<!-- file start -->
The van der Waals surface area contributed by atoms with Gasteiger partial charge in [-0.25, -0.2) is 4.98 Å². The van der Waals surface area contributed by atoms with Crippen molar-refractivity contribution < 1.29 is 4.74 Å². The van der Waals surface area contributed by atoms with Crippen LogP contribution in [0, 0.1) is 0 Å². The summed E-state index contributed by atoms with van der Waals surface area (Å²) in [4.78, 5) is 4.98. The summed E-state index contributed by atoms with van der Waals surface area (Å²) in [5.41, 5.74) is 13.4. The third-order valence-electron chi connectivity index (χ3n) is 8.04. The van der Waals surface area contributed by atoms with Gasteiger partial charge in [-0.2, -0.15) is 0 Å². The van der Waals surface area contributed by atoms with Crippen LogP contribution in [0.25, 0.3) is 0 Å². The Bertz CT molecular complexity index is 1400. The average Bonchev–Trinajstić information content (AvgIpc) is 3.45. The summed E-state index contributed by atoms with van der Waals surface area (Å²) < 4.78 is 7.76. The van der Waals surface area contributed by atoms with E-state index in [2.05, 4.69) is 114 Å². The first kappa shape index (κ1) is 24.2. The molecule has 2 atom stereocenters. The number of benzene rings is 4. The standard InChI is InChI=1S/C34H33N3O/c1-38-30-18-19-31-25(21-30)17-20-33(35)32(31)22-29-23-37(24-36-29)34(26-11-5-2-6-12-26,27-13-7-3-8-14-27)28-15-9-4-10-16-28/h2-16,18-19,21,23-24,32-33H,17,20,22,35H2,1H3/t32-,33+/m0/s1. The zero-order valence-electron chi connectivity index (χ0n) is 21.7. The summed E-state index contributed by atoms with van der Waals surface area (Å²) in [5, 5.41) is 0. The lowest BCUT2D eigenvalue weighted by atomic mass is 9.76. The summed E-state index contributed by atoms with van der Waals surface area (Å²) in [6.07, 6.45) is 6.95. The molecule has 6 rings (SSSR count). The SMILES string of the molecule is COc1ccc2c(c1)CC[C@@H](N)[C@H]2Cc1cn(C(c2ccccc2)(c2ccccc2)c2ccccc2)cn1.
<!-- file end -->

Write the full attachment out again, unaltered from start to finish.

The van der Waals surface area contributed by atoms with Gasteiger partial charge in [-0.25, -0.2) is 4.98 Å². The van der Waals surface area contributed by atoms with Crippen molar-refractivity contribution < 1.29 is 4.74 Å². The van der Waals surface area contributed by atoms with Crippen LogP contribution in [0, 0.1) is 0 Å². The summed E-state index contributed by atoms with van der Waals surface area (Å²) in [4.78, 5) is 4.98. The summed E-state index contributed by atoms with van der Waals surface area (Å²) in [5.41, 5.74) is 13.4. The third-order valence-electron chi connectivity index (χ3n) is 8.04. The van der Waals surface area contributed by atoms with Gasteiger partial charge in [-0.2, -0.15) is 0 Å². The van der Waals surface area contributed by atoms with Crippen LogP contribution in [0.25, 0.3) is 0 Å². The Bertz CT molecular complexity index is 1400. The average Bonchev–Trinajstić information content (AvgIpc) is 3.45. The summed E-state index contributed by atoms with van der Waals surface area (Å²) < 4.78 is 7.76. The van der Waals surface area contributed by atoms with E-state index in [2.05, 4.69) is 114 Å². The first kappa shape index (κ1) is 24.2. The molecule has 2 atom stereocenters. The number of benzene rings is 4. The standard InChI is InChI=1S/C34H33N3O/c1-38-30-18-19-31-25(21-30)17-20-33(35)32(31)22-29-23-37(24-36-29)34(26-11-5-2-6-12-26,27-13-7-3-8-14-27)28-15-9-4-10-16-28/h2-16,18-19,21,23-24,32-33H,17,20,22,35H2,1H3/t32-,33+/m0/s1. The zero-order valence-electron chi connectivity index (χ0n) is 21.7. The summed E-state index contributed by atoms with van der Waals surface area (Å²) in [5, 5.41) is 0. The lowest BCUT2D eigenvalue weighted by atomic mass is 9.76. The summed E-state index contributed by atoms with van der Waals surface area (Å²) in [6.07, 6.45) is 6.95. The molecule has 6 rings (SSSR count). The SMILES string of the molecule is COc1ccc2c(c1)CC[C@@H](N)[C@H]2Cc1cn(C(c2ccccc2)(c2ccccc2)c2ccccc2)cn1.